It was at this point that some Muslim fundamentalist groups from Tamil Nadu, Sri Lanka and West Asia began an organised attack on Ms. Seyyid. Her photograph is now being deliberately circulated along with the audio recording; and her name defamatorily linked with the scandal. But before this the groups sent her a warning: she was to remove all of her photographs without purdah from Facebook within 24 hours. The attacks began when the warning went unheeded and ended with her ‘rape’ and ‘killing’.
Liberal Muslims are protesting loudly online. Women writers and liberal Muslim writers joined to organise a protest meeting. Under the umbrella ‘Pen Veli’, a discussion forum was launched in Chennai on March 5, to protest the continuing attacks on women by Islamic fundamentalists. The speakers categorically condemned the attempts to defame women and Islam by fundamentalist groups. The acts of such groups were condemned as anti-Islam.
Ms. Seyyid continues to be in partial hiding, fearful of her child’s safety but still bold and confident. Sri Lanka’s Criminal Investigation Department has now registered charges of cyber crime against unknown persons. Of course, the culpable persons are not confined to Sri Lanka but are spread out across India and West Asia.
In Kerala, fundamentalists of all kinds joined hands to protest the ‘Kiss of Love’ movement. In the global Tamil sphere, they appear to be acting in concert to threaten the free expression of writers and artists.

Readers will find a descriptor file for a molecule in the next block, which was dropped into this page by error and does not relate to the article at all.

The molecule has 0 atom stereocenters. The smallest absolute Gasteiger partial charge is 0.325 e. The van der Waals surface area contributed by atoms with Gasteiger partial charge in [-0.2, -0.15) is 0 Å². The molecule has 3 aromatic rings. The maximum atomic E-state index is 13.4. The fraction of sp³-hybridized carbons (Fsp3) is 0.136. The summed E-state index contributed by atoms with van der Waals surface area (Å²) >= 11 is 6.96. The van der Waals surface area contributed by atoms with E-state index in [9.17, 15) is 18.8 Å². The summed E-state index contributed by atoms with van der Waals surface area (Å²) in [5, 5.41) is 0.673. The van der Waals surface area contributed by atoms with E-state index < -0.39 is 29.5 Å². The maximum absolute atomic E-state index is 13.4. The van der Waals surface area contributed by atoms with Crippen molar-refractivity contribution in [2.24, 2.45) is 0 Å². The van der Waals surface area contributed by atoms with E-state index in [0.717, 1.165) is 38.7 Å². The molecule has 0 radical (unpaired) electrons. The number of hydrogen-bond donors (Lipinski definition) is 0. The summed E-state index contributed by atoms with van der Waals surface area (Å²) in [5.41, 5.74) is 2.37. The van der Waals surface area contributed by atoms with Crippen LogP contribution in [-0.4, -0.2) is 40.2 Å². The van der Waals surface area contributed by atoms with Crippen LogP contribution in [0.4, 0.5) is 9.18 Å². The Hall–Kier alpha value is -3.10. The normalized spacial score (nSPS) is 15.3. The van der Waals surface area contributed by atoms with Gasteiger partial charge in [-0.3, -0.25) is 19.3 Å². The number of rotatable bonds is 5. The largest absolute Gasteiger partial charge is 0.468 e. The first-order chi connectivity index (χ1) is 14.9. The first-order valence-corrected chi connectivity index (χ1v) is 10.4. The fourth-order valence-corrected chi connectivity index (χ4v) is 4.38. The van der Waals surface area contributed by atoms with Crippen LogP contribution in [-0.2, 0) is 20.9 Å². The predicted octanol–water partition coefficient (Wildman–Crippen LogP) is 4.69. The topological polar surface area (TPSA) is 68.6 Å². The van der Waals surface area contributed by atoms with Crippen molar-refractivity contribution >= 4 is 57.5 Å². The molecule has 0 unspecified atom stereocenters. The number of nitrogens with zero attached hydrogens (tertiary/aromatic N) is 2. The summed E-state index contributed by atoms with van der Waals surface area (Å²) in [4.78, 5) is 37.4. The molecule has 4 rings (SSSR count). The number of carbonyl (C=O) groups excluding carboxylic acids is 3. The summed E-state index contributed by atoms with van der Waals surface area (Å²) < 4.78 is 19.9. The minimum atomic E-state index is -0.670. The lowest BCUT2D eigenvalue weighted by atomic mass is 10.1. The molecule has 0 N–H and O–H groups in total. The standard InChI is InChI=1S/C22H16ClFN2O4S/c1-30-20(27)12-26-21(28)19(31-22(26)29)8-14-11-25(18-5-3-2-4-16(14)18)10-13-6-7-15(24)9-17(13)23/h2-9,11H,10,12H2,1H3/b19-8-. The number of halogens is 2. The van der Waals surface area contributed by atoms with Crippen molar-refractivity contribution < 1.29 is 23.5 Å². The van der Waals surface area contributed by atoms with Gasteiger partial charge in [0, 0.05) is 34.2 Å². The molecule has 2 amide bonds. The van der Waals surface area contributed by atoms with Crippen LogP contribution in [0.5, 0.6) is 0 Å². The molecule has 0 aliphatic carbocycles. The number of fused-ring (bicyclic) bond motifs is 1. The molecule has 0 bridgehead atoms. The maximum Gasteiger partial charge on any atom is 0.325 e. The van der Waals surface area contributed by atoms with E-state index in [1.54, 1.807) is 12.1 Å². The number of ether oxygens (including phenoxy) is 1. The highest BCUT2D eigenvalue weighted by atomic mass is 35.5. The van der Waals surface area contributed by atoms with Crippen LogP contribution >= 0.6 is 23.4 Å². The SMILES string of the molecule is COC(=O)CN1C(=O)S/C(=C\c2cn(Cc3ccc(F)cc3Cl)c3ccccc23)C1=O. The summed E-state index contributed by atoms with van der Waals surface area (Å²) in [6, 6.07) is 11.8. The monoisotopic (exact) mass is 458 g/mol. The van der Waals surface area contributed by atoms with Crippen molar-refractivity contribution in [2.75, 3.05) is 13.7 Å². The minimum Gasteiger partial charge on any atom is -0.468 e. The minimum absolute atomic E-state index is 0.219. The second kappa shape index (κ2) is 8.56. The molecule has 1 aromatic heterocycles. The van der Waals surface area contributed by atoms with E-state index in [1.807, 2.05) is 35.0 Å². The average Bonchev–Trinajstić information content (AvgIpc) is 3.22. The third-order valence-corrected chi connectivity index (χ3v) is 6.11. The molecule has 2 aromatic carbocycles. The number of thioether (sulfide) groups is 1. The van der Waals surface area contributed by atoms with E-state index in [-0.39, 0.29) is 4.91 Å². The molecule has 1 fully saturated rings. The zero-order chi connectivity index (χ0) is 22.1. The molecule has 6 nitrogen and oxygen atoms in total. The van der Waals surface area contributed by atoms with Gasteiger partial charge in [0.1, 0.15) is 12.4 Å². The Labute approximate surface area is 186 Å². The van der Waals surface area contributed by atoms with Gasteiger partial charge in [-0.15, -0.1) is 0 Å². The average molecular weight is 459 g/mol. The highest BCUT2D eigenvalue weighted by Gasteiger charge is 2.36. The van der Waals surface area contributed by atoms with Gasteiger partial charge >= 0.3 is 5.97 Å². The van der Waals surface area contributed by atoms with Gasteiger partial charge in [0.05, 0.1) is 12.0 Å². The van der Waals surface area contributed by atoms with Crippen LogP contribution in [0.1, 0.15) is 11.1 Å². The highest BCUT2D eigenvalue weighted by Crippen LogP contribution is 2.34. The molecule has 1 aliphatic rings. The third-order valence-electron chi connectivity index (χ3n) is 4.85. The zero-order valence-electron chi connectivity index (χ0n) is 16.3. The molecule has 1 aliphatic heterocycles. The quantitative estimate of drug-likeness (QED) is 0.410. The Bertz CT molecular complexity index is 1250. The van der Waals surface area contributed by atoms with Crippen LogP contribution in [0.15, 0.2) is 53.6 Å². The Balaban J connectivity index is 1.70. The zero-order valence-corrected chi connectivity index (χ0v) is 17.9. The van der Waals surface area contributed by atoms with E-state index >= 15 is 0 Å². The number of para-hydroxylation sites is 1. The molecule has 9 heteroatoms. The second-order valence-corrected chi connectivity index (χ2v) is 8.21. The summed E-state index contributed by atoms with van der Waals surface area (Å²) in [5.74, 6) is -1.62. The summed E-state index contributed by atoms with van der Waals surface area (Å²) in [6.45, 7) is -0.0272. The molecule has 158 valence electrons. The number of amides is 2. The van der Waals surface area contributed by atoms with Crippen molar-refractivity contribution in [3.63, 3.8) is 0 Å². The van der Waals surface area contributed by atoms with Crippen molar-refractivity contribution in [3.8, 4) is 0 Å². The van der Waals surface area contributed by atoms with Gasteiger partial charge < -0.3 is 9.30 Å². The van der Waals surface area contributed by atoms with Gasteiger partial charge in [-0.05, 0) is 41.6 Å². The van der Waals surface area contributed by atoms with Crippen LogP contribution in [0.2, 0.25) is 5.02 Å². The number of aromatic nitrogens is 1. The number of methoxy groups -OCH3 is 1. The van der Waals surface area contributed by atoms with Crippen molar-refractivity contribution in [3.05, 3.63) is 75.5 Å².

There is no clash of fundamentalists in India, but a symphony that is now reaching a crescendo, against freedom of expression and existence, which is reaching across borders.
(Kannan Sundaram is editor of Kalachuvadu, a Tamil monthly, and is the publisher of Perumal Murugan’s Mathorubhagan. E-mail: firstname.lastname@example.org)
Lankan Muslim Intelligentsia Back Woman Writer under Extremist Threat
27 April, 2015
COLOMBO: The Sri Lankan Muslim intelligentsia on Sunday urged the authorities to bring to book extremists who have been harassing and intimidating Sharmila Seyyid for her writings and remarks against the Talibanisation of Sri Lankan Muslim society.
Seeking a “thorough and fair” investigation into the complaints made on behalf of Sharmila, the 57 signatories to the appeal have urged the authorities to hold those responsible for all the misconduct accountable.
They also requested community religious leaders like the Jamaith ul Ulema to take steps to “halt the targeting of fellow Muslims based on spurious religious justifications.”
The signatories said that there is a “critical need within the Muslim community and also in the country at large, for developing processes to respond to critical issues, not through vilification, harassment or violence, but through a process of dialogue that is in keeping with the law and norms of democratic society.”
A single mother, young Sharmila from Eravur in the Eastern Province, is a poet, novelist, journalist and social worker. She has been writing against the institution of purdah and the subjugation of women in Lankan Islamic society. Through her Organization of Social Development, she had taken up the cause of Muslim women in an increasingly restrictive Lankan Muslim society. She had won accolades for her writings in Tamil Nadu as well as Lanka.
What triggered the tirade against her was an interview given to BBC’s Tamil Osai in 2012 in which she said that the sufferings of prostitutes could be mitigated if prostitution was legalized. Arsonists attacked the educational institution she was running, and the social media was liberally used to tarnish her reputation. According to the media, this included an audio of a “lustful” conversation she had allegedly had with a top cop in Tamil Nadu and a picture of her battered “dead body” suggesting that death was in store for her.